• 1 Ne 16:24: Did Nephi lecture and humble his father as much as he did with his brothers? How did Nephi know what to say that would humble them? The soul is = Spirit + body. What is "energy of my soul." ? Testimony? Faith?
  • 1 Ne 16:25: Did Nephi ever chasten the members of his family, or did he usually leave that up to the Lord and angels? Did Lehi hear audible voice or just in his mind? What is chastened? Yelled at? Made to feel guilty? 2 kinds of sorrow. Sorrow for getting caught and godly sorrow that brings to repentance.
  • 1 Ne 16:26: Why was the Lord so quick to answer Lehi's prayers, given the lack of faith he had demonstrated? God not like us He doesn't hold a grudge. The moment we turn to God He turns to us. Already chastened so why have to read scary things on Liahona? The Liahona only works when one has faith. Wouldn't work until Lehi had prayed, confessed sin, had godly sorrow and been forgiven. The other purpose to look at Liahona was to get others who have not yet been humbled to be able to read words, be scared, and repent.
  • 1 Ne 16:27: What things did the Liahona communicate to Lehi and his family that caused them to "fear and tremble exceedingly?" Wish I had a "ball" to tell me how I am doing or what I should be doing. Wonder why Nephi didn't quote what the ball said?
  • 1 Ne 16:28: It is relatively simple to see the Liahona as a metaphor for other things in our spiritual lives that “work according to the faith and diligence and heed which we . . . give unto them.” What are some of those things? Why is our spiritual life like that?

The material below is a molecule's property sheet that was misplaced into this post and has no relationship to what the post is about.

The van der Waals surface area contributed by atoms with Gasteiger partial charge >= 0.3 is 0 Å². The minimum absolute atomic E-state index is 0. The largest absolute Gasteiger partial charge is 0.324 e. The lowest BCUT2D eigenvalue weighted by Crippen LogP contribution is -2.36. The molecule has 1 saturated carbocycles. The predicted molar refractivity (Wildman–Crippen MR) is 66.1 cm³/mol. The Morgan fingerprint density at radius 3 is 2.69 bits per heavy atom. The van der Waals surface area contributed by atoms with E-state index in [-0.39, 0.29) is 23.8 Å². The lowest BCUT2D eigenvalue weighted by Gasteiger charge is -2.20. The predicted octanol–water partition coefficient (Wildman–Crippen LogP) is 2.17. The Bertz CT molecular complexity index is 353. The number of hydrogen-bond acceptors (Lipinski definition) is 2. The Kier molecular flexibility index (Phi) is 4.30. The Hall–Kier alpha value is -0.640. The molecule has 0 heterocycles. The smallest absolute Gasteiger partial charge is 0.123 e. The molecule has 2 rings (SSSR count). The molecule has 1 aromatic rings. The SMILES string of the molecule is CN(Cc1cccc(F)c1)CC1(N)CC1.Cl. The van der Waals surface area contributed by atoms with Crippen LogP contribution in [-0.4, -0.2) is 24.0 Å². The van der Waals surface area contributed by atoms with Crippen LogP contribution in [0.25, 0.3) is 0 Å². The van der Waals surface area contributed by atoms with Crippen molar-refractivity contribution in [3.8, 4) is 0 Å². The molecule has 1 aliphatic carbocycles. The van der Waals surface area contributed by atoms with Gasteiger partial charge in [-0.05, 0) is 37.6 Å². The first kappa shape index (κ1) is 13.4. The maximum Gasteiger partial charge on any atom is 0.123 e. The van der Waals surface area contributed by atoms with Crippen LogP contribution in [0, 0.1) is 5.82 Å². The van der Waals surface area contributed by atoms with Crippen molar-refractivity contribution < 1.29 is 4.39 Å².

• 1 Ne 16:29: Nephi himself draws a lesson from the Liahona: “by small means the Lord can bring about great things.” Why might the Lord choose to work by small means? What are some of the small means in your own life that have brought about great ends?
  • 1 Ne 16:29: Why did they get a God made object to guide them? Why don't we have it today? Answers: The quote, "A Prophet is without honor in his own country". Well more so in own family. Lehi needed Liahona so non-members and nonbelieving family members would continue the journey. Lehi did not have church magazines and conferences to draw inspiration from. We have so many more avenues to be prompted by God than Lehi had.
  • 1 Ne 16:30: Is this the first time that Nephi has gotten into a mountain by his own effort?
  • 1 Ne 16:30: Why was Nephi directed to go “up into the top of the mountain” to slay beasts? Was that just where the animals were, or is there something else going on?
  • 1 Ne 16:30: Since mountaintops are holy places, actual natural temples, is there something else going on here related to killing beasts on mountains/temples?
  • 1 Ne 16:31: Why is there a footnote here to Gen 9:3? Is this to indicate that somehow Nephi killing beasts on the mount is related to the LORD's covenant with Noah after the flood that allowed Noah and his posterity to eat wild animals?
  • 1 Ne 16:32: Why did Laman and Lemuel allow Nephi to become the new provider for the extended family, rather than asserting their own dominance over the party?
    • Suggested answer: having Nephi do the work was dominance over him. He was doing the work of a servant.
  • 1 Ne 16:33: How was Nephi able to catch and carry enough food for everyone in the party to survive off of for "many days" of travel? Camels. Pack a lot of meat on a camel.
  • 1 Ne 16:34: Why does Nephi decline to say who did the burying?
  • 1 Ne 16:35: Do you think that when Nephi tells us that the daughters mourned exceedingly he means that they mourned excessively? What might excessive rather than “normal” mourning be? Are there any indicators in these verses that they mourned excessively?